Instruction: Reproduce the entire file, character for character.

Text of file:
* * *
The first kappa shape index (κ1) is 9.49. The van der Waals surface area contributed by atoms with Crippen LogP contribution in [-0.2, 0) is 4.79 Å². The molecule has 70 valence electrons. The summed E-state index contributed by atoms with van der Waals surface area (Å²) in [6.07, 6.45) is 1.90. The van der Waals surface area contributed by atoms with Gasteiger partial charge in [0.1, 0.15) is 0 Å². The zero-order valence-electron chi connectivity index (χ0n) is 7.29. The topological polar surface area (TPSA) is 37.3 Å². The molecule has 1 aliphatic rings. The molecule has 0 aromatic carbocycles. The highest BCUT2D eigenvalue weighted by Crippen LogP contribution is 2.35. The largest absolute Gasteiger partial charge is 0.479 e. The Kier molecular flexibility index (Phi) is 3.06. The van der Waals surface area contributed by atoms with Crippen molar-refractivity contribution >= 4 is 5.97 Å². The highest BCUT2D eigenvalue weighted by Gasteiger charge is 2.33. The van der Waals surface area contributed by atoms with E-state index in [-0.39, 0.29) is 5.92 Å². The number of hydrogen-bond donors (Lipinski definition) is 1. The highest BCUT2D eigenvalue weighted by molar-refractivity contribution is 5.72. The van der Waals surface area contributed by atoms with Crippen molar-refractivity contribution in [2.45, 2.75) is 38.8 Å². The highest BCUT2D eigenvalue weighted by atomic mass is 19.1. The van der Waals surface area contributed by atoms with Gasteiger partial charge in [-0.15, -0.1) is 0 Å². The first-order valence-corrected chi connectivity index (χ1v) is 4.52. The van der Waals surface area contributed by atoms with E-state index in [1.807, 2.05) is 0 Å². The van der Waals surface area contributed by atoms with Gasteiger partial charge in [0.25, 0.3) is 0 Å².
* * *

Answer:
The first kappa shape index (κ1) is 9.49. The van der Waals surface area contributed by atoms with Crippen LogP contribution in [-0.2, 0) is 4.79 Å². The molecule has 70 valence electrons. The summed E-state index contributed by atoms with van der Waals surface area (Å²) in [6.07, 6.45) is 1.90. The van der Waals surface area contributed by atoms with Gasteiger partial charge in [0.1, 0.15) is 0 Å². The zero-order valence-electron chi connectivity index (χ0n) is 7.29. The topological polar surface area (TPSA) is 37.3 Å². The molecule has 1 aliphatic rings. The molecule has 0 aromatic carbocycles. The highest BCUT2D eigenvalue weighted by Crippen LogP contribution is 2.35. The largest absolute Gasteiger partial charge is 0.479 e. The Kier molecular flexibility index (Phi) is 3.06. The van der Waals surface area contributed by atoms with Crippen molar-refractivity contribution >= 4 is 5.97 Å². The highest BCUT2D eigenvalue weighted by Gasteiger charge is 2.33. The van der Waals surface area contributed by atoms with E-state index in [-0.39, 0.29) is 5.92 Å². The number of hydrogen-bond donors (Lipinski definition) is 1. The highest BCUT2D eigenvalue weighted by molar-refractivity contribution is 5.72. The van der Waals surface area contributed by atoms with Crippen molar-refractivity contribution in [2.45, 2.75) is 38.8 Å². The highest BCUT2D eigenvalue weighted by atomic mass is 19.1. The van der Waals surface area contributed by atoms with Gasteiger partial charge in [-0.15, -0.1) is 0 Å². The first-order valence-corrected chi connectivity index (χ1v) is 4.52. The van der Waals surface area contributed by atoms with E-state index in [1.807, 2.05) is 0 Å². The van der Waals surface area contributed by atoms with Gasteiger partial charge in [0.25, 0.3) is 0 Å².